The size of your nose has nothing to do with nasality in speaking or singing. ‘Nasality’ is produced by a manipulation the soft palate, causing it to be lowered thus opening the back of the throat to allow air to enter the nasal cavity. Some people have a nasal voice due to a lazy soft palate. This can be corrected. Some teachers erroneously think that your voice is balanced by air flowing through both your nasal cavity and the mouth simultaneously. I have heard this referred to as ‘focusing’ the sound. This is just not true, both when you speak or sing. I highly discourage this approach as it leads to other problems. True ‘nasality’ is simply produced by being unable to hum and having a free nasal cavity to properly articulate nasal consonants such as M and N. The nasal cavity is closed, so to speak, by the soft palate for all vowels and many consonants so the size of your nasal cavity (or nose) is irrelevant. If you were to extend the logic, nasality would be more of a problem for people with small noses, not big ones. This, however, is not the case either, so relax and stop worrying about your nose. Everyone’s nose is perfect for them and it can’t be otherwise.
Vibrato is an acoustical phenomenon evident in a free singing voice. It is a requirement in classical singing. In the pop and jazz fields vibrato is used mostly for effect, at the ends of phrases or on notes that are more sustained. When the larynx is free and there is little pressure on the voice, it naturally makes a kind of wave, which we call vibrato. If the wave is too slow and/or wide we call it a wobble. A wobble occurs when the larynx is too free in the throat and your singing voice is not connecting to the flow of air properly. If the wave is too fast we call it a tremolo. A tremolo occurs when there is an excess of energy in the body (too much nervousness while performing) or when voice is not properly anchored. Both have to do with a dis-connect between the voice and the breath. Excess stress can cause the larynx to make the natural wave but it’s much faster than need be, that is to say faster than when the singer is more relaxed and grounded.
Healthy technique is what you need to keep your voice in shape regardless of whether you use a microphone or not. If you are putting a lot of strain on the voice a mic will not save you from losing your voice. Even pop and jazz singers need to master technique to a level where they can comfortably sing several nights per week in line while being true to their style and without disturbing their overall vocal health. As we have seen already, projection is a result of proper alignment. Mastering alignment to a level you are comfortable with will keep your voice relaxed throughout an evening of singing and allow you to be more intimate with your audience as you replace alignment for pushing as an alternate way to increase your vocal dynamic.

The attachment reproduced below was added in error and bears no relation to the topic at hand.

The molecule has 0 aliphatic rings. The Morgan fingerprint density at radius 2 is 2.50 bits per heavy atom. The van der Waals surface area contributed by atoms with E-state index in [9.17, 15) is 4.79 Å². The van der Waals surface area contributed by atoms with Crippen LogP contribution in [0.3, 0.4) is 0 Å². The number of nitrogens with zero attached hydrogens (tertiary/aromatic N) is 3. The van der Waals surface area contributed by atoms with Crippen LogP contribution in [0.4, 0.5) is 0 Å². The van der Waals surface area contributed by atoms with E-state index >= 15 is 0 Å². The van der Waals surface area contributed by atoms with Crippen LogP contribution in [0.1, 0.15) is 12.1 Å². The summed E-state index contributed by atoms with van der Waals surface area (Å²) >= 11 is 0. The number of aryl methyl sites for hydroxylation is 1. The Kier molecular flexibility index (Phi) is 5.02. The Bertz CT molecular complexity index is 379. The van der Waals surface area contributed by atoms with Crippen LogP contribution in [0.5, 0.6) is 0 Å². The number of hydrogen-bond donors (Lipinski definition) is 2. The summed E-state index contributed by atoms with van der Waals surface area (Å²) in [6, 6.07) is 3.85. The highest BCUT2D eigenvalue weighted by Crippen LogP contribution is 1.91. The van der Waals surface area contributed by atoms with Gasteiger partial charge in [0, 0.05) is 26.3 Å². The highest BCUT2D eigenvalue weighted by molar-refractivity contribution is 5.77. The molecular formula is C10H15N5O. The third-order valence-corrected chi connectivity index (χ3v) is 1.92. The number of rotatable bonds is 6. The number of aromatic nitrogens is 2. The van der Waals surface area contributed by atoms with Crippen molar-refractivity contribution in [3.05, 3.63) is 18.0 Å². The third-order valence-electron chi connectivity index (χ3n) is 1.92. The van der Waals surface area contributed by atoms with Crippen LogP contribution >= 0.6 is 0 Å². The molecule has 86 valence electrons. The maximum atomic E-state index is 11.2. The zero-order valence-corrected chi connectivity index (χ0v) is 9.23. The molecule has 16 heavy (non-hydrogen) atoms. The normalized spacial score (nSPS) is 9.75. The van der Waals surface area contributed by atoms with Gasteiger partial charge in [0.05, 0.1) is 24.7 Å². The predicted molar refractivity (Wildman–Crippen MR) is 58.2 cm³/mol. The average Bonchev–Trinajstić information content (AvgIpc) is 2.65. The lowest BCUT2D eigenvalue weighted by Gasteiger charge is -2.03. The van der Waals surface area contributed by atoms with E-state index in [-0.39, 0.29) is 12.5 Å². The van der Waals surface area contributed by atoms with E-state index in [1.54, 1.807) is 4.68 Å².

No, technique does not change as it is based on function, not sound. However, the level to which you master it is not the same and neither is the balance of elements. Classical singers must master technique to a very high degree and maintain a balanced of elements striving for perfection on every note, or most notes, that they sing. They don’t get to play around with different colours as much as we find in other genres. Pop, Jazz, R & B, Gospel, Soul and Country singers master technique to a lesser degree and are free to explore ‘unsupported’ sounds, ‘straight tone’ vs. singing with ‘vibrato’, various levels of ‘resonance’, etc. but the fundamentals of good technique remain the same.
It does not necessarily follow that a good performer makes a good teacher. Vocal Pedagogy is both the study of singing and the singing. A singer masters singing to their desired level therefore they have studied singing as it pertains to themselves and their style. Their passion is singing, not necessarily teaching. ‘How to teach’ is equally as important as ‘how to sing’ within Vocal Pedagogy circles. Somebody who is passionate about teaching knows that not everyone feels, hears or imagines their singing voice in the same way, nor experiences their body in the same way. A good teacher of vocal technique often has a much deeper knowledge of physiology. Their job is to transcend vocabulary in order to convey the fundamentals of singing in any language that works for the student. They also develop the student’s kinesthetic ability as it pertains to singing. Vocal exercises should be assigned with a clear intent; it is possible to do different exercises with the same intention and the same exercise with different intentions. The student should clearly understand why they are doing each exercise within a framework of mastering different aspects of technique. When things are unclear or confusing to the student, their progress is naturally slower.